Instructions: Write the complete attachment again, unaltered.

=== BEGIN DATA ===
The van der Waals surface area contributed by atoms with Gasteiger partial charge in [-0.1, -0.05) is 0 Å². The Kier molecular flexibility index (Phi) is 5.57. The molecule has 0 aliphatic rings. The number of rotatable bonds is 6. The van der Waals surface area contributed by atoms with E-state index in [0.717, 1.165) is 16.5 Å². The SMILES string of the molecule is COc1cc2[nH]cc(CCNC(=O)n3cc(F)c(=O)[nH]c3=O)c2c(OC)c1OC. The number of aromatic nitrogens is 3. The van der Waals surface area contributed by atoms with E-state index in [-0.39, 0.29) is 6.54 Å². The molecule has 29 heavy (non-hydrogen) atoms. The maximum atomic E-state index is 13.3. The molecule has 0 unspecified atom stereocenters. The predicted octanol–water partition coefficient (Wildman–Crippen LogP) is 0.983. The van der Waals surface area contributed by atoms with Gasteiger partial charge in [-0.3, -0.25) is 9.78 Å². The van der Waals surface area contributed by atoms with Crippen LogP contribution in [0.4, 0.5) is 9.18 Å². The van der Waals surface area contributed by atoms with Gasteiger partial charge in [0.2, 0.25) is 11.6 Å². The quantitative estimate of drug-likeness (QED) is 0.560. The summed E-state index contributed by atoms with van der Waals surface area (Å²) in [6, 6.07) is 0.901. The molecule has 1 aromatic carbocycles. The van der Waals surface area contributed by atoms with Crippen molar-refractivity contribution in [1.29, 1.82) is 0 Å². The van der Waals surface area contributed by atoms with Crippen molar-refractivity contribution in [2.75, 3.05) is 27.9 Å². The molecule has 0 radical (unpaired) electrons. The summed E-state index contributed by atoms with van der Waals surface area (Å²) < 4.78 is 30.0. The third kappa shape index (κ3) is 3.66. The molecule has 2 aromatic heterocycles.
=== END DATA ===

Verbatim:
The van der Waals surface area contributed by atoms with Gasteiger partial charge in [-0.1, -0.05) is 0 Å². The Kier molecular flexibility index (Phi) is 5.57. The molecule has 0 aliphatic rings. The number of rotatable bonds is 6. The van der Waals surface area contributed by atoms with E-state index in [0.717, 1.165) is 16.5 Å². The SMILES string of the molecule is COc1cc2[nH]cc(CCNC(=O)n3cc(F)c(=O)[nH]c3=O)c2c(OC)c1OC. The number of aromatic nitrogens is 3. The van der Waals surface area contributed by atoms with E-state index in [-0.39, 0.29) is 6.54 Å². The molecule has 29 heavy (non-hydrogen) atoms. The maximum atomic E-state index is 13.3. The molecule has 0 unspecified atom stereocenters. The predicted octanol–water partition coefficient (Wildman–Crippen LogP) is 0.983. The van der Waals surface area contributed by atoms with Gasteiger partial charge in [-0.3, -0.25) is 9.78 Å². The van der Waals surface area contributed by atoms with Crippen LogP contribution in [0.4, 0.5) is 9.18 Å². The van der Waals surface area contributed by atoms with Gasteiger partial charge in [0.2, 0.25) is 11.6 Å². The quantitative estimate of drug-likeness (QED) is 0.560. The summed E-state index contributed by atoms with van der Waals surface area (Å²) in [6, 6.07) is 0.901. The molecule has 1 aromatic carbocycles. The van der Waals surface area contributed by atoms with Crippen molar-refractivity contribution in [1.29, 1.82) is 0 Å². The van der Waals surface area contributed by atoms with Crippen molar-refractivity contribution in [2.75, 3.05) is 27.9 Å². The molecule has 0 radical (unpaired) electrons. The summed E-state index contributed by atoms with van der Waals surface area (Å²) < 4.78 is 30.0. The third kappa shape index (κ3) is 3.66. The molecule has 2 aromatic heterocycles.